Study: Hot Chocolate Could Help Prevent Memory Loss

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File photo of mugs. (Photo by Peter Macdiarmid/Getty Images)

File photo of mugs. (Photo by Peter Macdiarmid/Getty Images)

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CAMBRIDGE, Mass. (CBS Connecticut) – Medical researchers have learned that hot chocolate could play a role in preventing memory decline.

According to Medical News Today, a team at Harvard Medical School found that two cups of the comforting beverage could promote blood flow to important areas of the brain in seniors, while also fostering overall brain health in drinkers of all ages.

“As different areas of the brain need more energy to complete their tasks, they also need greater blood flow,” lead author Farzaneh A. Sorond was quoted as saying in regards to the importance of proper circulation in mental health. “This relationship, called neurovascular coupling, may play an important role in diseases such as Alzheimer’s.”

A pool of 60 participants around the age of 73 and free of dementia were called upon for the study, and each were asked to drink two cups of hot chocolate per day for one month. In one half of the pool, cocoa high in antioxidant flavanol was administered. In the other half, samples with low levels of flavanol were consumed.

At the end of the study, researchers found that those who consumed a greater quantity of flavanol — which, according to Medical News Today, is a part of chocolate known to promote heart health and circulation — performed better on thinking and memory tests.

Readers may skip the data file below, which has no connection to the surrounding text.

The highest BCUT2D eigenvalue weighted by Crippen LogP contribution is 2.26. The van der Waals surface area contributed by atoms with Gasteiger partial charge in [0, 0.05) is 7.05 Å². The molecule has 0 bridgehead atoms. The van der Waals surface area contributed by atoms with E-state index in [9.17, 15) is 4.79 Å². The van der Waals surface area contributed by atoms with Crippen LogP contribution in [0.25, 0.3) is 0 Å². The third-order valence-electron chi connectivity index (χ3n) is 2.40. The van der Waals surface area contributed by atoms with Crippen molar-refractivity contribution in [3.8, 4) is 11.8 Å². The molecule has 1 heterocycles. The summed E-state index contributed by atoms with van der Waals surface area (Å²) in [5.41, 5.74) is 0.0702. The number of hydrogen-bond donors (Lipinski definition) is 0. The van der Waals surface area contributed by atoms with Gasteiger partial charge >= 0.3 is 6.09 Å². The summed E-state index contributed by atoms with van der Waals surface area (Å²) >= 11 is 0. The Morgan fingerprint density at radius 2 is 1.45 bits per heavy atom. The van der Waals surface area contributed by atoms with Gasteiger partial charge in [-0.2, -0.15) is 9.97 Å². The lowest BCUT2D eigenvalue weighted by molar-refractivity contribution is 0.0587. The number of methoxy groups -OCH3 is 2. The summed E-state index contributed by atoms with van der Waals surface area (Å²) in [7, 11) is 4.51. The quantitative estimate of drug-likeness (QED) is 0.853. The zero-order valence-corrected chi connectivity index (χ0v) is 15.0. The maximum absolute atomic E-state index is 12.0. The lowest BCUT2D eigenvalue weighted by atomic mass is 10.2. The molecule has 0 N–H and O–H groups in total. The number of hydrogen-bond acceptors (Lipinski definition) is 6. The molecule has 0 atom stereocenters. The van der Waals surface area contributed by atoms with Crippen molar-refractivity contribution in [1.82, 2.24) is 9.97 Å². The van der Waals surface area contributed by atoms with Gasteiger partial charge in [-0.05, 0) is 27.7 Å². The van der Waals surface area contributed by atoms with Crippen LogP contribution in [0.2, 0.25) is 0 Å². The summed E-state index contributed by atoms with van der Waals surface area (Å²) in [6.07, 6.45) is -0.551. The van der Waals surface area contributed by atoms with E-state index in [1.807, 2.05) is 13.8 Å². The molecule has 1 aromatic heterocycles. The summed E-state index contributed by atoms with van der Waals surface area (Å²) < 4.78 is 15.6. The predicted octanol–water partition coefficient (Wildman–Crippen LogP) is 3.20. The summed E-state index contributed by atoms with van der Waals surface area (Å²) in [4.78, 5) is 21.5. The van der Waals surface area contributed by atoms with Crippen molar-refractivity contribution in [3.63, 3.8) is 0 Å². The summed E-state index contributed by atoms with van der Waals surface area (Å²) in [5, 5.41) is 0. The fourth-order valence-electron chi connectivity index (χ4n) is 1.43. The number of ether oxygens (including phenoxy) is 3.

Researchers additionally noted improvements in blood flow response to brain activity, known also as neurovascular coupling, in several people who partook in the study. In fact, 18 out of 60 of the participants who had impaired coupling showed an overall improvement of 8.3 percent.

“There is a strong correlation between neurovascular coupling and cognitive function, and both can be improved by regular cocoa consumption in individuals with baseline impairments,” Sorond, who is a member of the American Academy of Neurology, and his team wrote in the paper. “Better neurovascular coupling is also associated with greater white matter structural integrity.”

The study was published Wednesday in the journal Neurology.

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